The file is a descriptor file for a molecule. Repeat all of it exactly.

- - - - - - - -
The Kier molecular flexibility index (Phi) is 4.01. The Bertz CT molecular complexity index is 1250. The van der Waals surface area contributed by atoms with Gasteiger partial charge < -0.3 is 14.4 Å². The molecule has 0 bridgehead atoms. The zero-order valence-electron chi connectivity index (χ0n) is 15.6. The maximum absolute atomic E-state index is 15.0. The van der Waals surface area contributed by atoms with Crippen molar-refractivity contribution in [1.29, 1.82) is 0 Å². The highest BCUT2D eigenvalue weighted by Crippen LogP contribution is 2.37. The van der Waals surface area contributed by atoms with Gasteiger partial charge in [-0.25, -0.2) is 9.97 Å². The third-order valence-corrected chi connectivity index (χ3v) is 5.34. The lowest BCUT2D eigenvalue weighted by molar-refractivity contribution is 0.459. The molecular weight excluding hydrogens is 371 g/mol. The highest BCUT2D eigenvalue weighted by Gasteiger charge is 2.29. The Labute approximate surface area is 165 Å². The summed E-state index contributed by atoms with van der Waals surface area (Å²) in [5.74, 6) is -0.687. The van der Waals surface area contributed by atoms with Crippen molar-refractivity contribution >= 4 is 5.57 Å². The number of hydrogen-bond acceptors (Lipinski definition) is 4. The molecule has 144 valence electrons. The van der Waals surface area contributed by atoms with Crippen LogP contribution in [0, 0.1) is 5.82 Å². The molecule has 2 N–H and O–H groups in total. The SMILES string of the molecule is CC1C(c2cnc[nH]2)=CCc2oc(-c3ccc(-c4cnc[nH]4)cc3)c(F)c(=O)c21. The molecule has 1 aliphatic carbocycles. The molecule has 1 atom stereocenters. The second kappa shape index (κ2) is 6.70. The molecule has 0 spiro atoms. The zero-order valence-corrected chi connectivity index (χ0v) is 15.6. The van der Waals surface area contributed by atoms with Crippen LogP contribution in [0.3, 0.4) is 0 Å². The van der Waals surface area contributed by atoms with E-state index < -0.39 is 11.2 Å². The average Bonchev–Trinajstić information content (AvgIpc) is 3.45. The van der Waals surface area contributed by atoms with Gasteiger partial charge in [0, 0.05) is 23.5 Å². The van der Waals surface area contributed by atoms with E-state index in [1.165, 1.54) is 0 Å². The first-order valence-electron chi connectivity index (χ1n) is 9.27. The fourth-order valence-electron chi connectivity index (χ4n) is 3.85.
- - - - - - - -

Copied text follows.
The Kier molecular flexibility index (Phi) is 4.01. The Bertz CT molecular complexity index is 1250. The van der Waals surface area contributed by atoms with Gasteiger partial charge < -0.3 is 14.4 Å². The molecule has 0 bridgehead atoms. The zero-order valence-electron chi connectivity index (χ0n) is 15.6. The maximum absolute atomic E-state index is 15.0. The van der Waals surface area contributed by atoms with Crippen molar-refractivity contribution in [1.29, 1.82) is 0 Å². The highest BCUT2D eigenvalue weighted by Crippen LogP contribution is 2.37. The van der Waals surface area contributed by atoms with Gasteiger partial charge in [-0.25, -0.2) is 9.97 Å². The third-order valence-corrected chi connectivity index (χ3v) is 5.34. The lowest BCUT2D eigenvalue weighted by molar-refractivity contribution is 0.459. The molecular weight excluding hydrogens is 371 g/mol. The highest BCUT2D eigenvalue weighted by Gasteiger charge is 2.29. The Labute approximate surface area is 165 Å². The summed E-state index contributed by atoms with van der Waals surface area (Å²) in [5.74, 6) is -0.687. The van der Waals surface area contributed by atoms with Crippen molar-refractivity contribution >= 4 is 5.57 Å². The number of hydrogen-bond acceptors (Lipinski definition) is 4. The molecule has 144 valence electrons. The van der Waals surface area contributed by atoms with Crippen LogP contribution in [0, 0.1) is 5.82 Å². The molecule has 2 N–H and O–H groups in total. The SMILES string of the molecule is CC1C(c2cnc[nH]2)=CCc2oc(-c3ccc(-c4cnc[nH]4)cc3)c(F)c(=O)c21. The molecule has 1 aliphatic carbocycles. The molecule has 1 atom stereocenters. The second kappa shape index (κ2) is 6.70. The molecule has 0 spiro atoms. The zero-order valence-corrected chi connectivity index (χ0v) is 15.6. The van der Waals surface area contributed by atoms with Crippen LogP contribution in [0.3, 0.4) is 0 Å². The van der Waals surface area contributed by atoms with E-state index < -0.39 is 11.2 Å². The average Bonchev–Trinajstić information content (AvgIpc) is 3.45. The van der Waals surface area contributed by atoms with Gasteiger partial charge in [0, 0.05) is 23.5 Å². The van der Waals surface area contributed by atoms with E-state index in [1.165, 1.54) is 0 Å². The first-order valence-electron chi connectivity index (χ1n) is 9.27. The fourth-order valence-electron chi connectivity index (χ4n) is 3.85.